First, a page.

Illiteracy of Roman history isn’t a crime; but it should be | Tom Jones


‘On the subject of bouncing around and on future careers, let me say that I am now like one of those booster rockets that has fulfilled it’s function, and I will now be gently reentering the atmosphere and splashing down, invisibly, in some remote and obscure corner of the Pacific. Like Cincinnatus, I am returning to my plough’

In his last speech as Prime Minister, Boris Johnson returned to give us a pleasing stream of classic, tried and tested BoJo material, as unable to resist a joke and as unable to resist a classics reference as ever. Not for him the simpering sobriety of a humbled leader; he was equally as bombastic, equally as colourful as the day he entered office. Perhaps his pride has yet to sink to the level of his fortune.

The comparison to Cincinnatus was, inevitably, picked up by an uncomprehending media who initially reported he was ‘An Emperor who came back to help the Empire’. They crowed over this reference, claiming that the reference meant that Johnson ‘had left the door open’ to his return, as their frantic Wikipedia searches revealed that Cincinnatus had returned to power as Dictator.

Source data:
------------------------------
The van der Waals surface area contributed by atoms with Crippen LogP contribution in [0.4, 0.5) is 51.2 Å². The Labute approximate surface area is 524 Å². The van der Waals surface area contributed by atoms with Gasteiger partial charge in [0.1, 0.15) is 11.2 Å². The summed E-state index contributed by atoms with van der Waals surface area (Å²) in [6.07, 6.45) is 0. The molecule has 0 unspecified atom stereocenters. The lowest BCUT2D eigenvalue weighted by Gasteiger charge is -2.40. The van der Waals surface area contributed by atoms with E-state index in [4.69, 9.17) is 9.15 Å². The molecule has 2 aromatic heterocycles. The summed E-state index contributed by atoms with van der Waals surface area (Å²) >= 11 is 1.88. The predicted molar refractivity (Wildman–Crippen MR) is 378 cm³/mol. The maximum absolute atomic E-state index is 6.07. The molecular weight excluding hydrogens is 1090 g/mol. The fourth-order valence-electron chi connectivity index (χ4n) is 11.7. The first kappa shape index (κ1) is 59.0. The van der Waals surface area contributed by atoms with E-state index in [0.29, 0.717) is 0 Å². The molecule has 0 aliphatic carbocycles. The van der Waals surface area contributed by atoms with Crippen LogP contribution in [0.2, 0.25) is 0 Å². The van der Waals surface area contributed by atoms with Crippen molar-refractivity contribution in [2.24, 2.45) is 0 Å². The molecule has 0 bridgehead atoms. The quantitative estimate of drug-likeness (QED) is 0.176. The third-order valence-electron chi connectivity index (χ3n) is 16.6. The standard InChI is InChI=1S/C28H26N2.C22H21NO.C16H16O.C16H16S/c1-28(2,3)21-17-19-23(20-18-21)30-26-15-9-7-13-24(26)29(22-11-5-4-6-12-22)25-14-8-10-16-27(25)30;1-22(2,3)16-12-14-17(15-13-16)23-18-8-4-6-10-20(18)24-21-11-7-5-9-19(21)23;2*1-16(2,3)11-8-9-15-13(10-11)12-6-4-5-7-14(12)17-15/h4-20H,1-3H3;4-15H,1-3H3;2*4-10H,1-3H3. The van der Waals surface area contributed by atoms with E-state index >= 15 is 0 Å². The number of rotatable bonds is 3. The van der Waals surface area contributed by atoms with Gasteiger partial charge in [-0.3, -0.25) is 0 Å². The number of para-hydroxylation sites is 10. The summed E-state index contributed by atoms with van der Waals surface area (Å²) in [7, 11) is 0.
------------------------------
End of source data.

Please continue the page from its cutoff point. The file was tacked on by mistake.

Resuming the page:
Not just Andrew Neil but professional historian Sir Anthony Seldon made the mistake of thinking the point of the references was that Cincinnatus returned, whilst Twitter historians wilfully twisted the story of Cincinnatus’ second Dictatorship, claiming that it was given ‘to suppress the revolt of the plebs’ (Mary Beard, whilst telling the correct story, claims that Cincinnatus was ‘an enemy of the people’ despite the formal hostis publicus first being issued in AD 68). BBC News even reported that the public were so confused by the reference many thought he was moving to Cincinnati (the city is, of course, named after him). Given the low level of public understanding of Roman history, the fundamental misreading of the reference was sadly inevitable.

Johnson’s reference was not designed to insinuate that he wishes to return to power. That is merely the interpretation of tangential parts of the Cincinnatus story by journalists after a quick Wikipedia search, unencumbered by prior knowledge or understanding of the relevant Roman interpretation.

Not just Andrew Neil but professional historian Sir Anthony Seldon made the mistake of thinking the point of the references was that Cincinnatus returned, whilst Twitter historians wilfully twisted the story of Cincinnatus’ second Dictatorship.

As Tom Holland points out, the Romans – and after them the early American Republic – valued the story for Cincinnatus’ willingness to surrender the powers of dictator once the crisis was over. After the supposed death of his son and failure of his political career (which was largely concerned with the protection of patrician power), Cincinnatus retired from public life and left Rome to retire to his country estate.